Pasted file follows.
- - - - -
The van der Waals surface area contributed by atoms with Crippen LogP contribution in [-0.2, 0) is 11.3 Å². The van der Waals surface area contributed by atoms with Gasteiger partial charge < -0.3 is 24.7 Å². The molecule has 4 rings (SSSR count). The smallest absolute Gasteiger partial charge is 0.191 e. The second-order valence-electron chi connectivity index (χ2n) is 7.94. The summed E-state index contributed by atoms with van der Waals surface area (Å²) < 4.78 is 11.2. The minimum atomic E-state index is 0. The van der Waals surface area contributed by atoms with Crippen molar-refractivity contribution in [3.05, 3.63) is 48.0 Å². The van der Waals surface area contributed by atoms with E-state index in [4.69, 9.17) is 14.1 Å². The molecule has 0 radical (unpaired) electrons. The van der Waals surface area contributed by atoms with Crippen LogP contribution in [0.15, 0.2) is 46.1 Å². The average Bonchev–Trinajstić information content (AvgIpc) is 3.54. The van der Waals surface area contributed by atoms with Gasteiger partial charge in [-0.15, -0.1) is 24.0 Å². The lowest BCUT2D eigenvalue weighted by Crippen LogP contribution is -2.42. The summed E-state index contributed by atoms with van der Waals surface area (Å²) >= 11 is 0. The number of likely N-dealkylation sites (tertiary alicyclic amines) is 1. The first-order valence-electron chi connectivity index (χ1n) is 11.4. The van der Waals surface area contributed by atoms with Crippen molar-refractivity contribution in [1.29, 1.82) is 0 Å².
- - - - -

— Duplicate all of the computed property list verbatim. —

The van der Waals surface area contributed by atoms with Crippen LogP contribution in [-0.2, 0) is 11.3 Å². The van der Waals surface area contributed by atoms with Gasteiger partial charge < -0.3 is 24.7 Å². The molecule has 4 rings (SSSR count). The smallest absolute Gasteiger partial charge is 0.191 e. The second-order valence-electron chi connectivity index (χ2n) is 7.94. The summed E-state index contributed by atoms with van der Waals surface area (Å²) < 4.78 is 11.2. The minimum atomic E-state index is 0. The van der Waals surface area contributed by atoms with Crippen molar-refractivity contribution in [3.05, 3.63) is 48.0 Å². The van der Waals surface area contributed by atoms with E-state index in [4.69, 9.17) is 14.1 Å². The molecule has 0 radical (unpaired) electrons. The van der Waals surface area contributed by atoms with Crippen LogP contribution in [0.15, 0.2) is 46.1 Å². The average Bonchev–Trinajstić information content (AvgIpc) is 3.54. The van der Waals surface area contributed by atoms with Gasteiger partial charge in [-0.15, -0.1) is 24.0 Å². The lowest BCUT2D eigenvalue weighted by Crippen LogP contribution is -2.42. The summed E-state index contributed by atoms with van der Waals surface area (Å²) >= 11 is 0. The number of likely N-dealkylation sites (tertiary alicyclic amines) is 1. The first-order valence-electron chi connectivity index (χ1n) is 11.4. The van der Waals surface area contributed by atoms with Crippen molar-refractivity contribution in [1.29, 1.82) is 0 Å².